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British expert witness delicensed

Pediatrician Roy Meadow, knighted for services to child health, has been struck from the medical register by the General Medical Council (GMC) for giving “erroneous” and “misleading” testimony that resulted in the imprisonment of an innocent mother.

In 1998, Professor Meadow testified that the chance of two cases of “cot death” (Sudden Infant Death Syndrome or SIDS) in a case like that of Donna Anthony was one in a million, and she was wrongly sentenced to life in prison.

In 1999, Professor Meadow told a jury that the odds of two cot deaths were one in 73 million, and Solicitor Sally Clark was wrongly sentenced to life.

The actual probability in Mrs. Clark’s case of losing two babies to SIDS was later found, in 2000, to be one in 77. Her conviction was overturned only in 2003 when it was found that a Home Office pathologist had failed to disclose microbiologic tests pointing to a natural cause of death.

In defending himself against charges of serious professional misconduct before the GMC, Meadow claimed that he could not be considered an expert on child abuse, despite having edited a book entitled The ABC of Child Abuse.

Meadow became renowned for describing (or imaging or inventing?) the syndrome of Munchausen Syndrome by Proxy (MSP) in an article published in The Lancet in 1977. According to the National Child Abuse Defense and Resource Center of Holland, Ohio, which advocates for accused mothers, MSP means “never having to say you’re sorry if you are an accusing doctor (hospital, health insurer, Medicaid cost accountant) and did something wrong.” The original research on MSP has not been replicated, and Professor Meadow says the original notes were shredded, states an article by NCADRC.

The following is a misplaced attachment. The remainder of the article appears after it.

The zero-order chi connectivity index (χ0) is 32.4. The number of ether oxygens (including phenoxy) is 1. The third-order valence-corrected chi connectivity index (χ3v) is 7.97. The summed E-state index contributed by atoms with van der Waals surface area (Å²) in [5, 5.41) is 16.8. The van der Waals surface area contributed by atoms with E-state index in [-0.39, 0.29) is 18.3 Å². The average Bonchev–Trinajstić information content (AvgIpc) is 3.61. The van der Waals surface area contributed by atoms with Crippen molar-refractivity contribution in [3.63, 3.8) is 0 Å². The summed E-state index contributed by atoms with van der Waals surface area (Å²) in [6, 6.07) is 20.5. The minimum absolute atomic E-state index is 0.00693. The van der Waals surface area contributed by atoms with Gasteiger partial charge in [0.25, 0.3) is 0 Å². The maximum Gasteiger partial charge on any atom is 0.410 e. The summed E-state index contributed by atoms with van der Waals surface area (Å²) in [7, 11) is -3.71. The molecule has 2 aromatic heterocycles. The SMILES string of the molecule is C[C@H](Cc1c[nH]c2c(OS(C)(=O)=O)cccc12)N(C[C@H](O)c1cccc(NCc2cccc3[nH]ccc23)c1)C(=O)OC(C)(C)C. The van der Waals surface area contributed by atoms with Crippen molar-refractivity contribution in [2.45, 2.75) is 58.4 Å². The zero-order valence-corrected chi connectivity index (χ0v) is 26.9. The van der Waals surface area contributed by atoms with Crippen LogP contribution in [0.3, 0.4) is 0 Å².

The Lancet has come to Professor Meadow’s defense, maintaining that his “capitulation to lawyerly pressure and his use of imaginative language were made in good faith.” He should not be made a “scapegoat.”

According to the UK Timesonline, expert medical witnesses have become “opinions for hire.” The Clark case is “only one of many in which there was so much uncertainty that there must always have been a reasonable doubt. It is hard to escape the impression that in some child abuse cases, the British tradition of innocent until proven guilty has been reversed.”

Additional information:

Coalition and Center for Expert Medical Testimony has links to all the material cited above: www.ccemt.org, “Breaking News,” search on “Meadow.”

Shaken Baby Syndrome questioned by British court, News of the Day, Aug 2, 2005.

“Post-Mortem on a Shaken Baby Syndrome Autopsy,” by F. Edward Yazbak, M.D., J Am Phys Surg, summer 2005.

“Reflections on Shaken Baby Syndrome: a Case Report,” by Jane M. Orient, M.D., J Am Phys Surg, summer 2005.

In press: AZ Medicine, July/August 2005, special issue on expert medical testimony, with articles by Louise Andrew, M.D., J.D.; A. Bernard Ackerman, M.D.; Constance Uribe, M.D.; Anthony Yeung, M..D.; Patrick O’Connell, M.D.; and Andrew Schlafly, Esq.; and Jane M. Orient, M.D. Contact [email protected] for reprints.

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